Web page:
While unexpected, the ‘side’ effects were marketable. That’s why nearly 150 years later acetanilide, which metabolizes in the body to become acetaminophen, is still marketed under the brand name Tylenol, and has become synonymous with its ‘primary’ effects of pain relief and fever reduction, rather than its effect on parasite motility.
What about the other effects – the less marketable ones? Liver damage would probably fall into that category, And, despite the long history, researchers didn’t really start looking into the impact of acetaminophen toxicity on livers in both adults and children until this millennium. It makes one wonder how many people suffered severe liver damage before it caught researchers’ attention.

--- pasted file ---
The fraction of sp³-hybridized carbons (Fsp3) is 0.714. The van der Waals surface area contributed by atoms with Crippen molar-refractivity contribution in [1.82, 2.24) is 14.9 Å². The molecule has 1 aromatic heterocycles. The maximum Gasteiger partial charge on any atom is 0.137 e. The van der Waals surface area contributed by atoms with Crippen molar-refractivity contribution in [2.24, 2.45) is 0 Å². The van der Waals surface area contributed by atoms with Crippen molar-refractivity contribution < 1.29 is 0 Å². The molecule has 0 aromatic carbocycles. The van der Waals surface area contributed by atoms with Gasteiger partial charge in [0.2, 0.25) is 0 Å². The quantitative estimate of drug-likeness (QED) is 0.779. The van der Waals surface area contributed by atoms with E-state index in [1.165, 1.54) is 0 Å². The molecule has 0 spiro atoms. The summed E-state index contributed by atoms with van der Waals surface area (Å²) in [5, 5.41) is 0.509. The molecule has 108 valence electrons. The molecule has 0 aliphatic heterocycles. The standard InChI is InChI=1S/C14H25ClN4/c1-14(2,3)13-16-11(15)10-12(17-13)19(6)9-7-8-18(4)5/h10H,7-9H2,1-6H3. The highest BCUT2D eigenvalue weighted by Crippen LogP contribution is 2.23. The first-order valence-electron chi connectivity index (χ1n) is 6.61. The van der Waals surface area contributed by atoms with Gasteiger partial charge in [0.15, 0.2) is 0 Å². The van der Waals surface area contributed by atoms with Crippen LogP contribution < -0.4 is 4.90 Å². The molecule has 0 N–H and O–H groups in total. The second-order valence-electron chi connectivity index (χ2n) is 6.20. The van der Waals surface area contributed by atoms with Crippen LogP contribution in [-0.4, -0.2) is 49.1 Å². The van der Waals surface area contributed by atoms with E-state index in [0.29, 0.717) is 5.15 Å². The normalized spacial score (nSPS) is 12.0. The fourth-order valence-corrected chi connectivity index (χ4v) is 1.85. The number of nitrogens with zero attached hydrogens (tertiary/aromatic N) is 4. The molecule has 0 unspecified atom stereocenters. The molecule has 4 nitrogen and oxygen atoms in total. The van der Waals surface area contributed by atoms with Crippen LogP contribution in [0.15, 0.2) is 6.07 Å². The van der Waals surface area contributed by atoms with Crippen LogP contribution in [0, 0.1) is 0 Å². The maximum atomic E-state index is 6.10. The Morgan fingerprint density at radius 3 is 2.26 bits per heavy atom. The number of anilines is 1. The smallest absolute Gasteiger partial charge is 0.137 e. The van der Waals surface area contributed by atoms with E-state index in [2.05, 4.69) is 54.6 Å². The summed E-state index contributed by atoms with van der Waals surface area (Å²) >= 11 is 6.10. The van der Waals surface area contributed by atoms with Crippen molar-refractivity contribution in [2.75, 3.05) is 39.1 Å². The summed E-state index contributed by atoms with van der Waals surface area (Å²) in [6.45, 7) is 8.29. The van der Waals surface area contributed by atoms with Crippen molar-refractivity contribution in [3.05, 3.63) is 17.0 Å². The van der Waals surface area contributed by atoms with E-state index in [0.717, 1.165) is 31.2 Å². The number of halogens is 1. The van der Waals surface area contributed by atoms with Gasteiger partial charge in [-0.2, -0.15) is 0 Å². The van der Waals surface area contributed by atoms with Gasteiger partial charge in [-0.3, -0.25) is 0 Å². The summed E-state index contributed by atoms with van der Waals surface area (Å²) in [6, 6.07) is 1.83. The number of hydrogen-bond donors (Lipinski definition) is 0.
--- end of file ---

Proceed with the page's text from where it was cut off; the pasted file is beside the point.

To some extent, the failure to notice the negative effects can be chalked up to human nature. As we look for the hook to hang our hat, we aren’t likely to notice the corner of the dresser until our little toe ultimately discovers it at a most inopportune time.
One Effect Stands Out
Drug makers aren’t completely oblivious to ‘side’ effects as they develop a new drug. In fact, they become acutely aware of secondary effects when they provide the potential for more profits.
It is a well-known story that the makers of one new drug being developed for high blood pressure and angina discovered that the drug also effectively induced erections in many of their male patients. Once they stripped away the labels of primary effect versus side effects, it probably didn’t take Pfizer’s MBAs long to recognize Viagra’s potential.